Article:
Note that some RDDs, such as those returned by groupBy(), do not guarantee order of elements in a partition. The index assigned to each element is therefore not guaranteed, and may even change if the RDD is reevaluated. If a fixed ordering is required to guarantee the same index assignments, you should sort the RDD with sortByKey() or save it to a file.

The indexes will be starting from 0 and the ordering is done by partition. Below is an example using zipWithIndex to get dataframe out of RDD where you can set the starting offset (which defaults to 1) and the index column name (defaults to “id”) using scala.

import org.apache.spark.sql.DataFrame
import org.apache.spark.sql.types.{LongType, StructField, StructType}
import org.apache.spark.sql.Row


def dfZipWithIndex(
  df: DataFrame,
  offset: Int = 1,
  colName: String = "id") : DataFrame = {
  df.sqlContext.createDataFrame(
    df.rdd.zipWithIndex.map(element =>
      Row.fromSeq(Seq(element._2 + offset) ++ element._1.toSeq)
    ),
    StructType(
      Array(StructField(colName,LongType,false)) ++ df.schema.fields
    )
  ) 
}

Keep in mind falling back to RDDs and then to dataframe can be quite expensive.

row_number()

Starting in Spark 1.5Window expressions were added to Spark. Instead of having to convert the DataFrame to an RDD, you can now use org.apache.spark.sql.expressions.row_number. Note that I found performance for the the above dfZipWithIndex to be significantly faster than the below algorithm.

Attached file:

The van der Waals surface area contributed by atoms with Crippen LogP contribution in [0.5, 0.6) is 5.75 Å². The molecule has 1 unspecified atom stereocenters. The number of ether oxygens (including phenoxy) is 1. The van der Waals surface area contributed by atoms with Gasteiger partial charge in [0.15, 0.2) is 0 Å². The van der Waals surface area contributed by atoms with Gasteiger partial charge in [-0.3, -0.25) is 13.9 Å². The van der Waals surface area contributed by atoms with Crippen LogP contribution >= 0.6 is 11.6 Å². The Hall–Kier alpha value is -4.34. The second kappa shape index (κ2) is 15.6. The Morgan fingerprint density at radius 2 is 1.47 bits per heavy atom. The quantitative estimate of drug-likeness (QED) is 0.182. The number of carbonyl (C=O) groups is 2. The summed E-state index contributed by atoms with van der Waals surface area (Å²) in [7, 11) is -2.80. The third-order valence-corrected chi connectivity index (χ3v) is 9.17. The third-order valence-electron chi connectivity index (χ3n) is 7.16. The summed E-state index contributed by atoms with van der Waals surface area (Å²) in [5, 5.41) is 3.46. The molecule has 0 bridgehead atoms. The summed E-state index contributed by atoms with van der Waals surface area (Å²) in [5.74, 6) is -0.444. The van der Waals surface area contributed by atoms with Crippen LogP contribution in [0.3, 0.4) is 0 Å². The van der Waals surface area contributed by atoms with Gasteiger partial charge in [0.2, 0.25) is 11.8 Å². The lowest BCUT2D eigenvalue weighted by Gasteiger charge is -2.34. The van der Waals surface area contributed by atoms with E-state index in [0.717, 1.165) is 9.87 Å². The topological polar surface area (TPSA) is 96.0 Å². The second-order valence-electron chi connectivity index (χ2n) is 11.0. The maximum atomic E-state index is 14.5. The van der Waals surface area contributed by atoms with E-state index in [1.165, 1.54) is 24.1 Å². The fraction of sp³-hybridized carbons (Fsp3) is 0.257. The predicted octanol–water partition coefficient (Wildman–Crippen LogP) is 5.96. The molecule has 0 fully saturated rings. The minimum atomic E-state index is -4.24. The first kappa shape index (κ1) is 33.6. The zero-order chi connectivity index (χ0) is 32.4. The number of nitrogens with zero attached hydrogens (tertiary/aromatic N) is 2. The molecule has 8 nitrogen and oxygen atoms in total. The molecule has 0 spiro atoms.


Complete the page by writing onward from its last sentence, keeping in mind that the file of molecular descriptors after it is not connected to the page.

It returns a sequential number starting at 1 within a window partition.

In order to use row_number(), we need to move our data into one partition. The Window in both cases (sortable and not sortable data) consists basically of all the rows we currently have so that the row_number() function can go over them and increment the row number. This can cause performance and memory issues — we can easily go OOM , depending on how much data and how much memory we have. Below is small code snippet :

import org.apache.spark.sql.expressions._

df.withColumn("row_num", row_number.over(Window.partitionBy(lit(1)).orderBy(lit(1))))

Note by using lit(1) for both the partitioning and the ordering — this makes everything to be in the same partition, and seems to preserve the original ordering of the DataFrame .

In other dialect like Hive ,order by is not the must when using window function, but it is must before Spark 2.4.5 version, else you will get the error for below query

select row_number()over() from test1

Error: org.apache.spark.sql.AnalysisException: Window function row_number() requires window to be ordered, please add ORDER BY clause. For example SELECT row_number()(value_expr) OVER (PARTITION BY window_partition ORDER BY window_ordering) from table; (state=,code=0)

order by made optional for row_number window function in Spark 2.4.5. Please refer the below link :-
https://issues.apache.org/jira/browse/SPARK-31512

I hope you have enjoyed this post and it helped you to understand in generating sequential and unique ids in a spark dataframe. Please like and share and feel free to comment if you have any suggestions or feedback.